The internet is fond of telling people that Venice is not for gourmands. We say, Venice may not do shocking innovation – but it can more than pique the palate of the foodie flâneur, with bite-size cicchetti served in Venice’s best bacari: low-key Italian tapas bars thronged by locals. Here’s where to head, what to order and a quick lesson on how to order…
Clamber over the Grand Canal via the wooden Ponte all’Accademia and you’re in Dorsoduro, a quieter district where you can escape the crowds. Dip into the glories of Venetian art at the Accademia before heading south down Rio San Trovaso towards Zattere. Just past the first bridge, you’ll hit the Cantine del Vino già Schiavi – an upscale bacaro-cum-enoteca with dozens of wines by the glass (or bottle). Focus on the heavyweight Veneto numbers, and pair with the inventive, super-fresh cicchetti (small plates).
Tasting tip As well as the raw fish and oysters, look out for the parmesan crostini with pistachio and figs; the tuna and leek mini ‘toasties’; and regional wines.
Further down, at the end of the Fondamenta Nani, opposite a ramshackle gondola boatyard (squero), you’ll find the tiny Osteria al Squero, where local students and Sunday ramblers queue cheek-by-jowl for cheap cicchetti and northern Italian wines to savour by the canal. A generous plateful of crostini topped with cured meats and cheeses plus a couple of drinks will set you back less than €20. Take yours outside, prop up against the handy wall and soak up the sun.
Tasting tip Don’t miss the hot crostini with unctuous melting lardo (pork fat) and pink peppercorns; or sweet and crispy polpette al carne (fried meatballs).
RIALTO – SAN POLO
Meander down the steps of the Rialto bridge and you’ll soon be surrounded by market mounds of fresh fish and seafood. The best bacari scoop it up early and use it for great-value daily specials; look out for soft-shell crabs from the lagoon or baby squid. If the weather’s fine, head straight to scene-setting Muro Frari in sestiere San Polo for a tableful of antipasti, crudo (cured fish) or the immense seafood platter ‘del Doge’.
Tasting tip Whatever’s on the ‘Sabato in Campo’ set menu: fresh fritto misto with a glass of Soave, perhaps, or prosecco.
Next, grab a canalside perch at Osteria Bancogiro, just north of the ponte on Campo San Giacometto, to snack on garlicky scallops atop squid-ink polenta chips, vitello tonnato (veal in a creamy tuna sauce) and anchovy-foam sandwiches, and curried crudo. Thirsty? Follow the curve of the Grand Canal down to Calle Cavalli for a few glasses of vino at Enoteca Al Volto (Venice’s oldest wine bar). To order like the locals, ask for an ombra (glass of wine) and pair with their famous baccalà mantecato (creamy cod on polenta). If you’re running low on euros, hit Bar All’Arco (San Polo 436) for an ‘I’ll have one of everything’ lunch of dinky delicacies at diminutive prices.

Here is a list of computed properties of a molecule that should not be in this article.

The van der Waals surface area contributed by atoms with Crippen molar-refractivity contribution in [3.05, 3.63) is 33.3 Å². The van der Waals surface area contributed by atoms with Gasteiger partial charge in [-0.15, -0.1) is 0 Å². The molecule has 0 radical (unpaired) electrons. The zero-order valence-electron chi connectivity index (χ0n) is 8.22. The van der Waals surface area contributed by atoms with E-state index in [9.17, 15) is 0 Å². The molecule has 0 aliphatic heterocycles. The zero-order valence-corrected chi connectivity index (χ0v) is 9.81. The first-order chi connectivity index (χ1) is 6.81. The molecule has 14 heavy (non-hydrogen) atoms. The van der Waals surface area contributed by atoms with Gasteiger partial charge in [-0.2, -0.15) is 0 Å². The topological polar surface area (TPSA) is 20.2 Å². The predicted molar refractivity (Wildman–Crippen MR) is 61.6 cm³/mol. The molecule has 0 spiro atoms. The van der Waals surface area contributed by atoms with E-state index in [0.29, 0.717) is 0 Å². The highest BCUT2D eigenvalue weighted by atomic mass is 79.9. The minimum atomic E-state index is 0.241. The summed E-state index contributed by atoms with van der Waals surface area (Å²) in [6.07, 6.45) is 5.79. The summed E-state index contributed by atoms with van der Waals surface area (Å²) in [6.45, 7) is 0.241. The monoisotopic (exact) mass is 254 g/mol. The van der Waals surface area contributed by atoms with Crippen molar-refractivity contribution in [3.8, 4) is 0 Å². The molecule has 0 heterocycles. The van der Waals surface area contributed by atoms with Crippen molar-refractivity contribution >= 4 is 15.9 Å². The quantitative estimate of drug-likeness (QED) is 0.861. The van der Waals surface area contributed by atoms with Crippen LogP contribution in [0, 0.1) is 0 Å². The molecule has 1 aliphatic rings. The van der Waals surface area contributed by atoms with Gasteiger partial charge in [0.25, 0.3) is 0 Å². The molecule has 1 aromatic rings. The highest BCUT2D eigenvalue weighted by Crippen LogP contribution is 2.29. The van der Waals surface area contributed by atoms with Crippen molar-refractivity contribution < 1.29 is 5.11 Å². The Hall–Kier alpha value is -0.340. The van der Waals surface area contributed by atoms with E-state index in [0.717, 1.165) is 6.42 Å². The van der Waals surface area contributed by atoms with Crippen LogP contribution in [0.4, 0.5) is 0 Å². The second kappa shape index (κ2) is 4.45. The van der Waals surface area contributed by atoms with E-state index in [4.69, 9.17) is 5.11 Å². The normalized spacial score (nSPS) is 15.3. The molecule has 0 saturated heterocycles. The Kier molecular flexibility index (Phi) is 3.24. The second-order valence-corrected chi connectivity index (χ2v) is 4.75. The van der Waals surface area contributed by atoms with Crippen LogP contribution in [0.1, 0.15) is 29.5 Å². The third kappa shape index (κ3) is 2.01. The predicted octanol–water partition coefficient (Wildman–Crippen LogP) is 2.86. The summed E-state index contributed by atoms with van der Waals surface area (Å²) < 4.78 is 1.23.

Still hungry? Continue to centuries-old osteria Cantina Do Spade, which crops up in Casanova’s little black book of date-night dens and also has a great menu of regional wines.
Tasting tip They are rightfully proud of their bestselling cicchetti: the tuna polpette, crab claws (chele di granchio) and baccalà-stuffed courgette flowers (when in season).
Unlike Dorsoduro and San Polo, Cannaregio is still largely the preserve of Venetians come aperitivo hour and it’s where you’ll find a few of the more unusual bars (on your way out of San Marco, keep an eye out for eternally young Bacaro Jazz, with its simmering soundtrack and bra-lined ceiling). Stylish pit-stop Ai DiVini sits on the corner of Salizada San Canzian – a tiny wood-beamed gastro joint with steel counters, which has gained favour with Venice’s in-crowd for its trend-tapping offerings.
Tasting tip Delicious filled pastries, slate sharing boards of cheese and charcuterie and hot dishes make a nice partner to the wines and cocktails.
CICCHETTI CHEAT SHEET
Follow your nose The best bacari are nothing much to look at – they’re too busy serving customers to care about hipster lighting or natty napery. If there’s a buzz, a crowd spilling onto the pavement, Italian-accented chatter and something tasty catches your eye, go for it.
Cash is king Most local bacari don’t take cards (or don’t take kindly to them); come prepared with plenty of euros (nothing worse than running out just when you’ve spotted some freshly made swordfish carpaccio…).
Check the daily specials There’s almost always a mini set menu based on whatever’s freshest that day (especially near the Rialto fish market); otherwise, just point to individual cicchetti in the cabinet.
It’s never too early for wine Venetians pop in for a mid-morning pick-me-up, a quick post-shopping perk or pre-dinner aperitivo. A tot of wine at 11am is completely acceptable.
It’s never too early for a Spritz If you don’t fancy wine, have an Aperol instead.
It *is* sometimes too late for coffee Italians wouldn’t be caught dead drinking a latte after lunchtime.
Know your baccalà from your bresaola Mastering a few key terms will make it easy to earmark your preferred morsel – Venetian salt-cod baccalà is an unmissable mainstay, for example.
KEY FOODIE PHRASES
‘Un/due/tre/quattro di questi, per favore’ – ‘One/two/three/four of those, please.’
‘Un’ombra de vin’ – A glass of house wine.
‘Un bicchiero di vino rosso/bianco’ – This will land you a pricier glass of red/white wine.
‘Delizioso! Grazie mille’ – ‘Delicious! Many thanks.’
Crostini – Mini bruschetta/toasted bread slices with various toppings.
Tramezzini – Teeny tiny crustless sandwiches, sometimes toasted.
Polpette/polpettini fritte – Fried balls of meat (di carne), tuna (di tonno), cheese or potatoes.
Baccalà (mantecata) – Traditional salt-cod (served as a pâte on polenta fingers).
Sarde/sardelle in saor – Sardines with a sweet and sour Venetian dressing of cured onions, raisins and pine nuts.